National wildlife refuges in Nevada face staffing shortages
A massive wildlife refuge north of Las Vegas established to protect desert bighorn sheep is severely understaffed, according to advocates and employees, and it’s not the only refuge in need of workers.
Amy Sprunger, manager of the Desert National Wildlife Refuge, is set to become the only employee at the 2,500-square-mile refuge in January.
Sprunger told the Las Vegas Sun that the refuge, the largest in the Lower 48 states, is supposed to have three full-time employees, but that’s “barely enough to scratch the surface.”
Nevada’s other national wildlife refuges have similar staffing challenges.
Ash Meadows in the Amargosa Valley has three full-time employees. Pahranagat in Lincoln County has two, and Moapa Valley near Valley of Fire State Park shares an employee with Pahranagat.
Caroline Brouwer, vice president of government affairs at the nonprofit National Wildlife Refuge Assn., said funding for the National Wildlife Refuge System has decreased or failed to keep up with inflation and costs of living over the last decade, leading to staff shortages.
Brouwer said half of all 562 refuges now have no full-time staffers.
Marge Kolar, who oversaw all refuges in Nevada and California from 1994 to 2013, said the trend predates President Trump’s administration.
The Trump administration has proposed funding the refuge system with $509.5 million for fiscal year 2020, the highest amount ever requested, but Brouwer estimates that figure still hasn’t kept up with inflation.
“If funding had stayed level and kept pace with those inflationary costs in 2010, the refuge system would be funded at about $575 million right now,” Brouwer said.
The tight budget at Desert National Wildlife Refuge means Sprunger and any other employees have to perform a mix of managerial and administrative jobs, while about 20 regular volunteers pick up the slack.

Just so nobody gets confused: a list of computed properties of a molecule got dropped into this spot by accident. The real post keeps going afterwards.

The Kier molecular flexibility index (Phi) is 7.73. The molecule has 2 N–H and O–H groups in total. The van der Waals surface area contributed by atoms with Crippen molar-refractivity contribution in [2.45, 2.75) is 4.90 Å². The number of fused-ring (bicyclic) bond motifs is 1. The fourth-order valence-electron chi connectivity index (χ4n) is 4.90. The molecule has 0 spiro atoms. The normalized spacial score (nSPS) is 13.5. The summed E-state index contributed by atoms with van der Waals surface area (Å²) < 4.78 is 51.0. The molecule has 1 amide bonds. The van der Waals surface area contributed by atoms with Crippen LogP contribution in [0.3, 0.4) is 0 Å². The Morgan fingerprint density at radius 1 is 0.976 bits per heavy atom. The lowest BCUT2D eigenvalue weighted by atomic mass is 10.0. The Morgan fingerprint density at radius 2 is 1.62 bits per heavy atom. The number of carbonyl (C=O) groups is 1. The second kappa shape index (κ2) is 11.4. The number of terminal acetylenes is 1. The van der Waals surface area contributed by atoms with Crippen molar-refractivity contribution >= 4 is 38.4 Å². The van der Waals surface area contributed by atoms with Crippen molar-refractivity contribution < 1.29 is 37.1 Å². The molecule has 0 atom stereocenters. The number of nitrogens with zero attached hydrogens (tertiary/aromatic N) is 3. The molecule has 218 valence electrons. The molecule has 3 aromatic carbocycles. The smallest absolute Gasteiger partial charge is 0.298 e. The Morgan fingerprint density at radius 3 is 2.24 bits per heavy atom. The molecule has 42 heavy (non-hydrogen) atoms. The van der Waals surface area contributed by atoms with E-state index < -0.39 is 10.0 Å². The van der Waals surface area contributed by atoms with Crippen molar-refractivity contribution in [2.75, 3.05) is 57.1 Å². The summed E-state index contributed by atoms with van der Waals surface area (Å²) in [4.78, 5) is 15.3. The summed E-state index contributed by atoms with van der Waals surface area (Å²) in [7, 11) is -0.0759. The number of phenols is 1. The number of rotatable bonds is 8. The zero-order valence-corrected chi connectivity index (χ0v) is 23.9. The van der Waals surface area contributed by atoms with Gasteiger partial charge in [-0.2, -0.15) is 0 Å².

“We wouldn’t be able to open our front doors without the volunteers, that’s for sure,” Sprunger said.
She hopes to hire a biologist soon, after more than a year without one. The only other employee, a maintenance worker, is retiring at the end of 2019.
Kevin DesRoberts, a project leader for the four southern Nevada refuges, said paid employees are overworked and that volunteers do work equal to that of about eight full-time staffers.
He said the lack of staff particularly affects the ability to control and treat invasive plants.
Brouwer said refuges are not as well known as national parks and conservation areas, and that could be why they get less funding and attention.
“People talk about parks all the time, and the parks are decently well funded,” she said. “The refuge system doesn’t have the visitors that the parks do, and I think that contributes to this.”
Desert National, Pahranagat and Ash Meadows all saw between about 42,000 and 56,000 visitors in the 2018 budget year, while Moapa Valley got about 900 visitors.
Red Rock Canyon National Conservation Area near Las Vegas, by comparison, had about 3 million visitors, and Death Valley National Park, about a two-hour drive from Las Vegas, had 1.6 million.
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